There were even fre­quent threats to deny China most-fa­vored-na­tion trade ben­e­fits by link­ing it to its hu­man rights per­for­mance. How­ever, when Sino-US re­la­tions suf­fered se­ri­ous set­backs and the US’ losses out­weighed it gains, the two sides grad­u­ally found many com­mon in­ter­ests in eco­nomic glob­al­iza­tion. With the un­prece­dented expansion of bi­lat­eral re­la­tions in var­i­ous ar­eas, it is no sur­prise that con­cepts such as “G2” and “Chimerica” have oc­ca­sion­ally ap­peared.

But in the new cen­tury, some hawk­ish US lead­ers and schol­ars, who view Sino-US re­la­tions with a Cold War men­tal­ity and zero-sum game logic, be­gan to feel un­easy about China’s rapid growth and in­creas­ing na­tional strength. They first mis­judged China as the US’ chief strate­gic com­peti­tor, and now they want to con­tain China so the US can main­tain its pre-em­i­nence across the world. This re­sulted in dif­fer­ent ver­sions of the so-called Thucy­dides Trap between China as a ris­ing power and the US as an es­tab­lished power be­com­ing fash­ion­able.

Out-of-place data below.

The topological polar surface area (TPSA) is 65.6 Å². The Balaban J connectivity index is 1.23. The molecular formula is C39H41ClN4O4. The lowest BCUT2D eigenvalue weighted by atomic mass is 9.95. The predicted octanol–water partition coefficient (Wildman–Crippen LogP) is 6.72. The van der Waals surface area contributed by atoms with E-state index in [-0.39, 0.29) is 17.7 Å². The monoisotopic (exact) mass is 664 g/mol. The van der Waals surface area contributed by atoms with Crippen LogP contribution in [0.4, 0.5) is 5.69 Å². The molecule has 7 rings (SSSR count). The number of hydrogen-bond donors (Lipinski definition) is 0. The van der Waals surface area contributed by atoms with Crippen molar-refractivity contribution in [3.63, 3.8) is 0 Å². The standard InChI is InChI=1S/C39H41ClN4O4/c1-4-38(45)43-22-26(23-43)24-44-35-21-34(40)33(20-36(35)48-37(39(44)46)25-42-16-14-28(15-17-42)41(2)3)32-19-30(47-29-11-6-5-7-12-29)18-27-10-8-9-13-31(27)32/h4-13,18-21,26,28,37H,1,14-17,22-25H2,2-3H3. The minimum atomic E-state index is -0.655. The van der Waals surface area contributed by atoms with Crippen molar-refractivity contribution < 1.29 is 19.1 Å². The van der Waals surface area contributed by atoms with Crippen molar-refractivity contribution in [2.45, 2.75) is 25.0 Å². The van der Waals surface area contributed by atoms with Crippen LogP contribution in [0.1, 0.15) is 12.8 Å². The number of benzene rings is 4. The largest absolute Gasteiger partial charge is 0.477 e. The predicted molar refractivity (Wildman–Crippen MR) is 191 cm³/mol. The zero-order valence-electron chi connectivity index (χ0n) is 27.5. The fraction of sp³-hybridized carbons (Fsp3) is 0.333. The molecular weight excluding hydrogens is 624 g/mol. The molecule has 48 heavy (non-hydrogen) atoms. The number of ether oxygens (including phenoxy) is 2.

Some in the US even be­lieve the cur­rent Sino-US trade fric­tions are a pre­lude to a “new cold war” and pos­si­bly to a hot war between the two sides. In re­al­ity, this re­flects the US’ vac­il­la­tion in terms of re­assess­ing its na­tional in­ter­ests, due mainly to its rigid global strat­egy and doubts over China’s strate­gic in­ten­tions.

It would take quite a few years for the two coun­tries to com­plete the process of ob­jec­tively re­defin­ing their max­i­mum na­tional in­ter­ests in the new era of glob­al­iza­tion, free trade and mul­ti­lat­er­al­ism, and to work out new prag­matic strate­gies and tac­tics to con­stantly ex­pand their com­mon in­ter­ests.

In the se­cu­rity field, co­or­di­na­tion and co­op­er­a­tion between the two coun­tries help main­tain peace and sta­bil­ity in the world. As such, a mil­i­tary con­fronta­tion would be detri­men­tal to global peace. Be­sides, a mil­i­tary con­flict would be ben­e­fi­cial to nei­ther China nor the US, nor the rest of the world.

Hope­fully, de­spite the US re­strict­ing bi­lat­eral mil­i­tary co­op­er­a­tion in cer­tain ar­eas, the con­tin­u­ing high-level mil­i­tary lead­ers’ ex­changes and reg­u­lar bi­lat­eral mil­i­tary co­op­er­a­tion pro­grams in cer­tain fields will help the two sides to avoid a mil­i­tary con­fronta­tion.